Coach's Corner: Asking for a raise

  • Article by: LIZ REYER
  • Special to the Star Tribune
  • November 10, 2013 - 2:00 PM

Q: I’m going to be negotiating salary with a new boss, and this always makes me nervous. I don’t want to settle for less than I should and I hear that she’s a tough negotiator. Do you have advice for me?

A: Know your value to your boss, and know what you need in order to take charge of the negotiation.

The inner game

For a lot of people, especially women, negotiation raises a great deal of anxiety, and it’s common to leave money on the table. So, bravo to you for recognizing this tendency in advance while you have time to avoid it.

Get centered to find your strong inner core. Take some deep breaths, letting any anxiety ease. Put your focus on the way you want to behave and be perceived. In negotiation, you want to be strong and assured. Envision that, and practice bringing that vision back if you start to feel tentative or nervous.

Create a clear vision of your desired outcome. If it is purely a salary negotiation, how much do you want? Also essential to know: How much would you accept? Consider other factors you’d like to bring into the negotiation, such as time off or extra development opportunities. These may be a primary part of your desired outcome or add-ons that would help you feel OK about taking a less-than-optimal salary.

Now, get inside your boss’ head. What is the result that will create a win for her? Think about what you know about her and ask around to find out what being a tough negotiator means. It could mean she always lowballs her offer, so you need to prepare for that and not be intimidated. Also consider the reasons she wants you on her team, and be ready to play those up. This is not the time to be humble about what you bring.

The outer game

Create a structured preparation plan to get yourself ready. You can find helpful approaches in the resources that accompany this article.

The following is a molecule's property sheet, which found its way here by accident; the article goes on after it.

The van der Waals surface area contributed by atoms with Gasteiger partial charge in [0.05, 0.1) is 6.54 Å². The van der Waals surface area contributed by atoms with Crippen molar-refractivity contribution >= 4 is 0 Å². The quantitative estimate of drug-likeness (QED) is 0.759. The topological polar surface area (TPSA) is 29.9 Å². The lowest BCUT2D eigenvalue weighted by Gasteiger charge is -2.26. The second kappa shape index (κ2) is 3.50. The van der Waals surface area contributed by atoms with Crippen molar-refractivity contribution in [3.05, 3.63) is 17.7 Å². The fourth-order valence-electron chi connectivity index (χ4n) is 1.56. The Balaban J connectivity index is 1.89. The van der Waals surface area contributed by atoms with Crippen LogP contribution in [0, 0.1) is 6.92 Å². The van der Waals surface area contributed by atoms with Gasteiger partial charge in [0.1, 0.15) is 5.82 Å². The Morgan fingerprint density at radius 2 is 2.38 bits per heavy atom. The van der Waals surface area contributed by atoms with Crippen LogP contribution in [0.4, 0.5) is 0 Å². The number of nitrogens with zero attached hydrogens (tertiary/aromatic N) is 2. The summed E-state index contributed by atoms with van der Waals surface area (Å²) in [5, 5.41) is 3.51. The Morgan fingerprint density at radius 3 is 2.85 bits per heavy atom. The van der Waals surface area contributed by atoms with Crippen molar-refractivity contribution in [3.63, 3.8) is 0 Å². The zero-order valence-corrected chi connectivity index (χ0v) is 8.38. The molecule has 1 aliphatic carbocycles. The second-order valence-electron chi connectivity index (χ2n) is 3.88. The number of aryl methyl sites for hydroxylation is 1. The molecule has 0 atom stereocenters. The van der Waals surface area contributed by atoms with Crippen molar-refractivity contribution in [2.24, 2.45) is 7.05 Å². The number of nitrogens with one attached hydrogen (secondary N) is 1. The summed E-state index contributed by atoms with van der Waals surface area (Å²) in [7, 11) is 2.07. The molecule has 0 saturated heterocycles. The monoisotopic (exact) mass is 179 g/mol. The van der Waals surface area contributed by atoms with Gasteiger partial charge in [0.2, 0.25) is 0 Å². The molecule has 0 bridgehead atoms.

As far in advance as you can, write out the terms you’d like to achieve and the supporting points that you can use to persuade your boss. Also list the challenges she could raise and the responses you’d offer.

Then practice. Out loud. It’s easy to think of all the things you’ll say, but practicing the physical act of speaking them can make all the difference — and it’s amazing how often this step is skipped. While you don’t want to sound rehearsed, you do want to sound confident.

Right before you meet, spend some time getting centered. Breathe, move around a little, maybe do some stretches so that you release any extra tension.

When you’re talking to your boss, don’t be afraid to ask for time. If you aren’t comfortable with her offer and want to think about it, say so. It takes confidence to walk away from the table, even temporarily, and she will respect strong negotiating skills on your part.

The last word

Negotiate from a position of belief in yourself and desire to achieve a win-win, and the outcomes will follow.

What challenges do you face at work? Send your questions to Liz Reyer, a credentialed coach and president of Reyer Coaching & Consulting in Eagan. She can be reached at

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